“And that is the issue that these companies, particularly paper mills, have to face,” he said. “The fact that they didn’t know the dangers of PFAS because (chemical manufacturers) duPont or 3M didn’t tell them, that doesn’t matter in these lawsuits.”


Nathan Saunders of Fairfield points in the direction of his well as he talks about how his well was contaminated from sludge that was spread on nearby fields. Shawn Patrick Ouellette/Staff Photographer

In fact, Saunders filed one of the lawsuits that Gardella and other attorneys are closely tracking.

The Fairfield resident is the lead plaintiff in a class-action suit accusing paper companies of “willful, wanton, reckless and outrageous use, emission, discharge, disposal, distribution and spraying of PFAS throughout Somerset and Kennebec Counties.”

The lawsuit initially named only one paper mill as a defendant: The Sappi North America facility in Skowhegan, although previous owners S.D. Warren, Scott Paper and Kimberly-Clark were also named. But Saunders’ attorney expanded the list of defendants last month to include Huhtamaki’s paper mill in Waterville, the Jay mill now operated by Pixelle Specialty Solutions (formerly Verso) and a half-dozen other companies currently or formerly involved in papermaking in Maine.


Determining which Maine paper mills have used PFAS in their manufacturing processes is extremely difficult because they were not required to report that data under either state or federal laws. Paper companies are also notoriously competitive and secretive about their processes.

That changes this year.


Industrial facilities nationwide were required to report discharges of more than 120 types of PFAS in reports due to the U.S. Environmental Protection Agency earlier this month. All of Maine’s paper mills as well as hundreds of other facilities, both public and private, are required to file reports to the Toxics Release Inventory.

Data from the closely watched TRI likely won’t be available until later this year. But the reports will provide the first-ever comprehensive assessment of PFAS releases into the air, water and soils in Maine and across the country.

Unfortunately, those reports will only reflect current, not historic, uses of PFAS.

Few representatives of paper companies responded to interview requests or questions from the Portland Press Herald/Maine Sunday Telegram about current or past use of PFAS.

One of the companies that did not respond to multiple requests is Huhtamaki, the Finland-based company that manufactures the Chinet brand of paper dishware in Waterville. A California class-action lawsuit against Huhtamaki claims Chinet is made with PFAS. And the Waterville facility is the largest single contributor of wastewater to the Kennebec Sanitary Treatment District plant that was licensed to spread treated sludge on farm fields in Fairfield, Unity, Benton and other towns.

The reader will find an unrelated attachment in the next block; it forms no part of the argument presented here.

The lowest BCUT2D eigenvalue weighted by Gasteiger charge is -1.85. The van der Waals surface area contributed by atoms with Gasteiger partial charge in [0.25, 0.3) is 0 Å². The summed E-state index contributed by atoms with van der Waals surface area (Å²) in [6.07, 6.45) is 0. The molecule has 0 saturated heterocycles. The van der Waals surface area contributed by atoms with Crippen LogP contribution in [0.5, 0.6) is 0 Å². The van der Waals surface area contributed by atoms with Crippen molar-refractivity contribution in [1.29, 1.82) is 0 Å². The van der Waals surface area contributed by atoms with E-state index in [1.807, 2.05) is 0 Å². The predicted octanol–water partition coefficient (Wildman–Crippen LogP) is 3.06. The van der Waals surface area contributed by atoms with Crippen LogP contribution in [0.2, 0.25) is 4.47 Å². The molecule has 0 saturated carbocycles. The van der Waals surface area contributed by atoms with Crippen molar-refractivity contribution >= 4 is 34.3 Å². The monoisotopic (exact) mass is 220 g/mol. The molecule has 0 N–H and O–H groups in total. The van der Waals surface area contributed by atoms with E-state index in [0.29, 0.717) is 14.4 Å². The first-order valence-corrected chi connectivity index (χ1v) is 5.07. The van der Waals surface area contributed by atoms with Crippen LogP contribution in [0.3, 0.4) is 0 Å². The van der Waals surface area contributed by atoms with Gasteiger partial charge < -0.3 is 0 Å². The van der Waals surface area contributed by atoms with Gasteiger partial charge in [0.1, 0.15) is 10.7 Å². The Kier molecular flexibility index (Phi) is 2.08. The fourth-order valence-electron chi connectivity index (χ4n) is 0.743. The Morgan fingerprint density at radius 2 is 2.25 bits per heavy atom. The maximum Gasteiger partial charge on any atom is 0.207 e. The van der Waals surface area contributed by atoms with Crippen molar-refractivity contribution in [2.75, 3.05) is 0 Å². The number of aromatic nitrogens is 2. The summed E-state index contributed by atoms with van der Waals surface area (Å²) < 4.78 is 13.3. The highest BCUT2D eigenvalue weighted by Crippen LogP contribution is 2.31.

Sappi has denied any responsibility for the PFAS contamination in Fairfield and other towns.


The Saunders family, leary of contamination, now uses potted soil for their gardening at their Howe Road home in Fairfield. The Saunders well water was contaminated from sludge that was spread on nearby fields.

“Sappi strongly disputes the contention that Sappi’s Somerset mill is the source of the PFAS contamination in Fairfield,” Olga Karagiannis, spokeswoman for Sappi North America, said in a statement. “Sappi is well known for its record of environmental stewardship at the Somerset mill and the rest of our manufacturing facilities. As Sappi has been named as a defendant in a lawsuit, we won’t be providing any further comment.”


But a representative for one major papermaker in Maine, Twin Rivers Paper Co., has spoken openly about both the use of PFAS at the company’s Madawaska plant as well as efforts to phase out the chemicals.

“Twin Rivers Paper has a large business – nearly half of its production in Maine – built on food packaging grades, some of which use PFAS chemistry,” Brian McAlary, vice president of business development with Twin Rivers, told state lawmakers in May. “Twin Rivers is committed to finding innovative solutions to replacing PFAS in its food packaging products over the next two years, according to the EPA guidelines.”

At the time, Maine lawmakers were considering a DEP-backed bill requiring that all manufacturers disclose to the agency any products sold in Maine containing “intentionally added” PFAS. The bill, which became law last week, also prohibits the sale of PFAS-treated carpets and rugs starting in 2023 and expands that prohibition to all products in 2030 unless the DEP deems PFAS an “unavoidable use.”